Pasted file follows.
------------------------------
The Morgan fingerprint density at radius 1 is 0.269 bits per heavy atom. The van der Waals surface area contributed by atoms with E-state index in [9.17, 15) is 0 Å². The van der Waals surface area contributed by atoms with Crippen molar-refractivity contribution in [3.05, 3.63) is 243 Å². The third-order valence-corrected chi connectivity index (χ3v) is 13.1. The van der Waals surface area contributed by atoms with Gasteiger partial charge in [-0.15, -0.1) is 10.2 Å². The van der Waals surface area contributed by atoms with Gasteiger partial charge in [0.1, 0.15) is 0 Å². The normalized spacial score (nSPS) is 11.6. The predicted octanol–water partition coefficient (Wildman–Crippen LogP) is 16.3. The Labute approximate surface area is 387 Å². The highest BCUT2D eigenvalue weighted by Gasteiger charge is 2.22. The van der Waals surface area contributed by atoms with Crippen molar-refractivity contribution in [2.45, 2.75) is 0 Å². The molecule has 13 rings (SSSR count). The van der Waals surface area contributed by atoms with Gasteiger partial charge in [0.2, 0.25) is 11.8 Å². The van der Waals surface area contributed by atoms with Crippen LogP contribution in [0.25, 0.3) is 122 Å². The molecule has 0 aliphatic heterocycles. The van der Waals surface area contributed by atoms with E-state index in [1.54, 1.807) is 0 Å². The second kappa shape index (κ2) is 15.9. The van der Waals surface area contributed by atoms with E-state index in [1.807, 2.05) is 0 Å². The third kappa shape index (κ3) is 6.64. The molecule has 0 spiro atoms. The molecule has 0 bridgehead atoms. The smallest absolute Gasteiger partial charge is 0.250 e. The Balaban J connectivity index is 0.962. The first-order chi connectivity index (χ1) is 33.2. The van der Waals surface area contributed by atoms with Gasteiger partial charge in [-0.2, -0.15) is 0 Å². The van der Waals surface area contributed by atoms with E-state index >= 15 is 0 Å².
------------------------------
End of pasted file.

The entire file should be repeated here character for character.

The Morgan fingerprint density at radius 1 is 0.269 bits per heavy atom. The van der Waals surface area contributed by atoms with E-state index in [9.17, 15) is 0 Å². The van der Waals surface area contributed by atoms with Crippen molar-refractivity contribution in [3.05, 3.63) is 243 Å². The third-order valence-corrected chi connectivity index (χ3v) is 13.1. The van der Waals surface area contributed by atoms with Gasteiger partial charge in [-0.15, -0.1) is 10.2 Å². The van der Waals surface area contributed by atoms with Gasteiger partial charge in [0.1, 0.15) is 0 Å². The normalized spacial score (nSPS) is 11.6. The predicted octanol–water partition coefficient (Wildman–Crippen LogP) is 16.3. The Labute approximate surface area is 387 Å². The highest BCUT2D eigenvalue weighted by Gasteiger charge is 2.22. The van der Waals surface area contributed by atoms with Crippen molar-refractivity contribution in [2.45, 2.75) is 0 Å². The molecule has 13 rings (SSSR count). The van der Waals surface area contributed by atoms with Gasteiger partial charge in [0.2, 0.25) is 11.8 Å². The van der Waals surface area contributed by atoms with Crippen LogP contribution in [0.25, 0.3) is 122 Å². The molecule has 0 aliphatic heterocycles. The van der Waals surface area contributed by atoms with E-state index in [1.54, 1.807) is 0 Å². The second kappa shape index (κ2) is 15.9. The van der Waals surface area contributed by atoms with E-state index in [1.807, 2.05) is 0 Å². The third kappa shape index (κ3) is 6.64. The molecule has 0 spiro atoms. The molecule has 0 bridgehead atoms. The smallest absolute Gasteiger partial charge is 0.250 e. The Balaban J connectivity index is 0.962. The first-order chi connectivity index (χ1) is 33.2. The van der Waals surface area contributed by atoms with Gasteiger partial charge in [-0.2, -0.15) is 0 Å². The van der Waals surface area contributed by atoms with E-state index >= 15 is 0 Å².